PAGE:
|Mercy Street Church of Christ
THE BLESSINGS OF BAPTISM
by Leroy Garrett
Just as one can have a terminal illness and not know it, one can be rich and not know it. Just as cancer may do its dirty work before it is discovered, one may be in some rich person's will without knowing it. It sometimes happens that one has lived atop an oil well for decades without knowing it. Supposing himself poor, and living that way, he has been rich all along!
The blessings of baptism can be that way. If I have counted right there are at least eight distinct promises or blessings associated with baptism. A believer receives all these blessings when he is baptized, but he could be unaware of some of them or even all of them. It is like a naturalized citizen. He may be a citizen for years before he learns that he has the right of suffrage. Or he may be heard to say, "You mean I can run for public office!"
We must guard against a neo-Gnosticism, the doctrine that a particular body of knowledge is necessary to salvation. In its first generation our Stone-Campbell movement was threatened by this heresy, and it was about baptism. One Dr. John Thomas, who eventually formed the Christadelphian sect, led a party within Stone-Campbell that insisted that one's baptism is not valid if he does not understand at the time of his baptism that it is for the remission of sins. He formed a rebaptism party. It was only by strong opposition from Alexander Campbell that Thomas failed in his effort. Campbell opposed rebaptism, holding that the only requirement for baptism was faith in Christ. He held that one enjoys all the benefits of baptism even when unaware of them. It is God who initiates the blessings, not man.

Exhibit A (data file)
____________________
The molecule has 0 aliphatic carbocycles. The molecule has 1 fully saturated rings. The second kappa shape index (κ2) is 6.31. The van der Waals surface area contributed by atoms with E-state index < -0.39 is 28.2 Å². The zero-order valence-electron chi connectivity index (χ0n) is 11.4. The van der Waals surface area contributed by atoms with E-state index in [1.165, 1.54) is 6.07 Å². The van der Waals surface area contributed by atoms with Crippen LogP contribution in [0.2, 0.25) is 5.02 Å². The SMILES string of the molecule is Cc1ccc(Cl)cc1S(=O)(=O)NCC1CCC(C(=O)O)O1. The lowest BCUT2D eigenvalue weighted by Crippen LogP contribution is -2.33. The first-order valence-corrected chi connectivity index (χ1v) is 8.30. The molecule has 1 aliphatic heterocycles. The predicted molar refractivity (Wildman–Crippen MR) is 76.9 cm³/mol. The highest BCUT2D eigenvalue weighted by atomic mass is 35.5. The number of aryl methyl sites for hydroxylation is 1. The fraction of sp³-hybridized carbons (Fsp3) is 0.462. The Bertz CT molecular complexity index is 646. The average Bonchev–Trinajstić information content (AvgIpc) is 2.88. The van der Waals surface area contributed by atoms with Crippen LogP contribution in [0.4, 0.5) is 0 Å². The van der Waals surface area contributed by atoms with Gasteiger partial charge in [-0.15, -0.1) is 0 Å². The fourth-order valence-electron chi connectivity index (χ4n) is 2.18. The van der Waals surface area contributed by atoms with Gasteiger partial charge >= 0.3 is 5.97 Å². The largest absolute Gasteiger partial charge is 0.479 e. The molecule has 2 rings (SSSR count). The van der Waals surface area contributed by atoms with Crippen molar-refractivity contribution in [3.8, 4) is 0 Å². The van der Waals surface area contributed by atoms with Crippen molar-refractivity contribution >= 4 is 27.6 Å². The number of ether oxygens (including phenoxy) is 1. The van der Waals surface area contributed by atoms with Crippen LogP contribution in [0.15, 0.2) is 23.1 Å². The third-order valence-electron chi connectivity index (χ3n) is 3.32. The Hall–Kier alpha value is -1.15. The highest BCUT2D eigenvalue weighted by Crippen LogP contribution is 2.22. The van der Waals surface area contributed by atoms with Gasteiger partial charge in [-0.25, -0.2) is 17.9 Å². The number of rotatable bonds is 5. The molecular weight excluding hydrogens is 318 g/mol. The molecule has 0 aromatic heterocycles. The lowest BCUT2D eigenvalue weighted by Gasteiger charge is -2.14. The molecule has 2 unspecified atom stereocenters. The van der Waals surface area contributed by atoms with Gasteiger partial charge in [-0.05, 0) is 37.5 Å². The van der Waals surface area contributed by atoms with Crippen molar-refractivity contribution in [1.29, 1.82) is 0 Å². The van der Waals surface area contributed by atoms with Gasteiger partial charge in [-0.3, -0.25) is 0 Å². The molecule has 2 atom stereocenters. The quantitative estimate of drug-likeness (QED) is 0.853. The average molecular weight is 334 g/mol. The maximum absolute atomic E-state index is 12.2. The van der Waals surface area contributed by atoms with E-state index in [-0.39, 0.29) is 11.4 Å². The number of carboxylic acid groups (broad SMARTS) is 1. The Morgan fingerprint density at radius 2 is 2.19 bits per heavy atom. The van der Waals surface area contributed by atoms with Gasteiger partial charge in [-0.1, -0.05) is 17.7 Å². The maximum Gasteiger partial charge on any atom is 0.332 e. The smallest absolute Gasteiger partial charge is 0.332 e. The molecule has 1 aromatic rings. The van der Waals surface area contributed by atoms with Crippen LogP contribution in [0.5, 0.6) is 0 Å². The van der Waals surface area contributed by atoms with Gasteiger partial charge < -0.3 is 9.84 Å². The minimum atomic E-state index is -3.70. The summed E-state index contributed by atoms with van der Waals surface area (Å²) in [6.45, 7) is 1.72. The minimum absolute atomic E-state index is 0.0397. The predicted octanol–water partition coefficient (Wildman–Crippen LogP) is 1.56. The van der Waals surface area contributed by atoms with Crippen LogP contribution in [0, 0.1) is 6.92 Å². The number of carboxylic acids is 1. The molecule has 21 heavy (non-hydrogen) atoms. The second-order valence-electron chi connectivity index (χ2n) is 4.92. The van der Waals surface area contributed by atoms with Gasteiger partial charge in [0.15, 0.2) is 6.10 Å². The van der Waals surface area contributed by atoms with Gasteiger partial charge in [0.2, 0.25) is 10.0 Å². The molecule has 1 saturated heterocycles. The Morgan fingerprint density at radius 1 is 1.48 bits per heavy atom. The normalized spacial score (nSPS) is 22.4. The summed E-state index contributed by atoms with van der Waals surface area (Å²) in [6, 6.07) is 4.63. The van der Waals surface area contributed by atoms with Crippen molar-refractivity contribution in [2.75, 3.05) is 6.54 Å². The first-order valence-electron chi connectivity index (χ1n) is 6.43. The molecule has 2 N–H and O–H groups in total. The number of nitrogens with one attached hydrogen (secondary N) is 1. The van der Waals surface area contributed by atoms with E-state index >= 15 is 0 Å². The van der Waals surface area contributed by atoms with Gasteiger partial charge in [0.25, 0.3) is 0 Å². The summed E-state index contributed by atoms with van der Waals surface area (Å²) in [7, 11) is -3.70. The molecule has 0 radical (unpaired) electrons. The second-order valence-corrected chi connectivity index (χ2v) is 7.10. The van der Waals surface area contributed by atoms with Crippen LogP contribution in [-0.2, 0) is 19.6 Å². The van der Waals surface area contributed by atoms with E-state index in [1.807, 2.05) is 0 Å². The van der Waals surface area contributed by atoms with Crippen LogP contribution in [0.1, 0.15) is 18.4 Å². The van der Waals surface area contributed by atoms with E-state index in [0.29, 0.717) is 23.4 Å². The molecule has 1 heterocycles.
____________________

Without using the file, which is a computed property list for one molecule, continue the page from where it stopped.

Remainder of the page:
But this does not mean that a growing knowledge and appreciation of all our blessings in Christ are not desirable. Paul's plea to the Romans indicates this: "Do you not know that as many of us who were baptized into Christ were baptized into his death" (Romans 6:3). While he here confirms that one may have a blessing and not realize it, he also makes it clear that it is important to know.
Let that be the question that I am asking in this essay: Were you aware of the following blessings of baptism when you were baptized?
1. Baptized into the death of Christ. (Romans 6: 3)
We will begin with the blessing just referred to. The apostle is saying that symbolica1ly in baptism we die with Christ, and are buried with him . We die to sin, and we are raised with him in the likeness of his resurrection to live a new life. Baptism is thus a reenactment of the gospel itself — death, burial, resurrection new life.
2. Baptism is the circumcision instituted by Christ. (Colossians 2:12)
The previous verse reads: "In Him you were also circumcised with a circumcision not made with hands, by putting off the body of the sins of the flesh, by the circumcision of Christ." Verse 12 explains that the circumcision of Christ is baptism: "buried with Him in baptism, in which you were also raised with Him through faith n the working of God, who raised Him from the dead."